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2018 Young Journalist Award: Voices of hope

06 February 2018

Young Journalist Award 2018Calling all aspiring young writers

With the support of Australian Catholic University, Australian Catholics is giving students in Catholic schools around the country the opportunity to get their writing published and win great prizes in our 2018 Young Journalist Award.

This year, we're asking students to think about who might be the voices of hope in your community. Who are the people working to help others, reach out to people on the margins, promote social justice issues and create a better future for everyone?

It might be an inspirational teacher or student at the school. It could be an influential sporting coach. It could be a local politician, or a worker for a community organisation, or someone else who is doing inspiring work for others.

Being a journalist is about being able to find and share great stories, and stepping out of your comfort zone to learn more about the world around you. Here are some tips to help you find and write a winning story this year:

Find an interesting person to interview

You might feel like you don't have anyone that you know who is a 'voice of hope', but inspiring stories can be found everywhere. Start by thinking about some of the places in your community where you might find these people - for example your local church, social service organisations, local council, sporting clubs, or other places where people gather. Send them an email (or even better, phone them directly), and see if there's someone there that you can talk to about their work.

Prepare for the interview

Before you do the interview, make sure you're prepared. Firstly, see if you have any way to record the interview, to ensure you capture everything the person says. Mobile phones usually have a record function - if you don't have one, you might be able to borrow one from your parents for it. If you're doing the interview over the phone, use one phone on 'speaker' mode, and then use a second phone to record the interview.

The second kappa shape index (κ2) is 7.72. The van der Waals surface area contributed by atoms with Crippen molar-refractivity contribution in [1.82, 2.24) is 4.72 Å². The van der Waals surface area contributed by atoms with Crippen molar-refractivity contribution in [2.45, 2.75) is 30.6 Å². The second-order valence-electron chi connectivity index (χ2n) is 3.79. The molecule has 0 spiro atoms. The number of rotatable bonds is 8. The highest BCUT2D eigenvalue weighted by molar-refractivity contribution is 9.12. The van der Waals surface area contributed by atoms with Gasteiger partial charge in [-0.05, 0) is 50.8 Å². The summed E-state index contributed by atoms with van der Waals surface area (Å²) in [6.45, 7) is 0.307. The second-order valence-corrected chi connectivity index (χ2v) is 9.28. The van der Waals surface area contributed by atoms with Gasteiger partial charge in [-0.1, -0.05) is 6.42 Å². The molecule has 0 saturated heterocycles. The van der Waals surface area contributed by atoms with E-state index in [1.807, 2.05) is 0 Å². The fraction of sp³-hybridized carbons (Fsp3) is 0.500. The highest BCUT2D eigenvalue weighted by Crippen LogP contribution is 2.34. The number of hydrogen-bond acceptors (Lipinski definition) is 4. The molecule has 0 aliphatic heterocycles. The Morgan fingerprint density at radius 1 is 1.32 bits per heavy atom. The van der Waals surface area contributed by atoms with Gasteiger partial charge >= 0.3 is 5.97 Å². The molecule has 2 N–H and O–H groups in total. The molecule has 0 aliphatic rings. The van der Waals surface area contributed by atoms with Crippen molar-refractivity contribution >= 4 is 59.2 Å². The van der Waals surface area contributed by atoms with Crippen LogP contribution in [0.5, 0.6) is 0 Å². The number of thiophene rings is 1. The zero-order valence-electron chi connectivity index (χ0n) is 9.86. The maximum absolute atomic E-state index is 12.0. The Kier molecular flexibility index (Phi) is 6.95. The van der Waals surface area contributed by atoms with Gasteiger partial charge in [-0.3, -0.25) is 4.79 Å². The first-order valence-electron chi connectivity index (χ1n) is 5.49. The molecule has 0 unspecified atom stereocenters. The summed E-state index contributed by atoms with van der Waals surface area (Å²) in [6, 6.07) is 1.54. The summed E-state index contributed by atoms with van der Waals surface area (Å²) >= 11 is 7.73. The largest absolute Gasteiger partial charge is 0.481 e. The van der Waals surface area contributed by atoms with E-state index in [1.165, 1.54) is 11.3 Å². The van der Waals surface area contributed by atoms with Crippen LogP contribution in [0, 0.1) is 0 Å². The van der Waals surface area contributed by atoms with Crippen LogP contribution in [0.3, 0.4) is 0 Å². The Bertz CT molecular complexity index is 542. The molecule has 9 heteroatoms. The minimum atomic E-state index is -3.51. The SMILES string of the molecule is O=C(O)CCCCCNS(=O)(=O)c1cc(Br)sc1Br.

The other thing to do before the interview is to write a list of questions. Think about some of the things you want to know about this person - for example, how did they start in the role? What are some of the things they do? What do they most enjoy about the job? What do they find most challenging? Do they have any interesting stories to share? For the best results, try and ask 'open questions' - that is, questions that need more than a 'yes' or 'no' answer.

Preparing to write the article

Before you jump ahead and write the story, do some preparation. If you've recorded the interview, go back and listen to it, and even write out the person's answers. Doing this will help you better see the story on the page. You can also use these answers as quotes in the interview. Find the most important, or most surprising or interesting things that the person said. These can provide good ideas for writing the introduction to the story.

Writing the article

Remember you have a limited word count for this competition (Juniors: 300 words. Intermediates: 500 words). So plan out how you're going to write your article.

Journalists will also usually try to feature the interviewees' own voice in the story, using quotes. Try and use full sentences as quotes, rather than only quoting one or two words at a time.

Make sure you also use your own voice in the article. We want to hear what you think about the person, and why you chose to write about them.

For more competition details, judging criteria and entry forms, go to


Topic tags: faithinthemedia, volunteeringandtakingaction, social justice-australia

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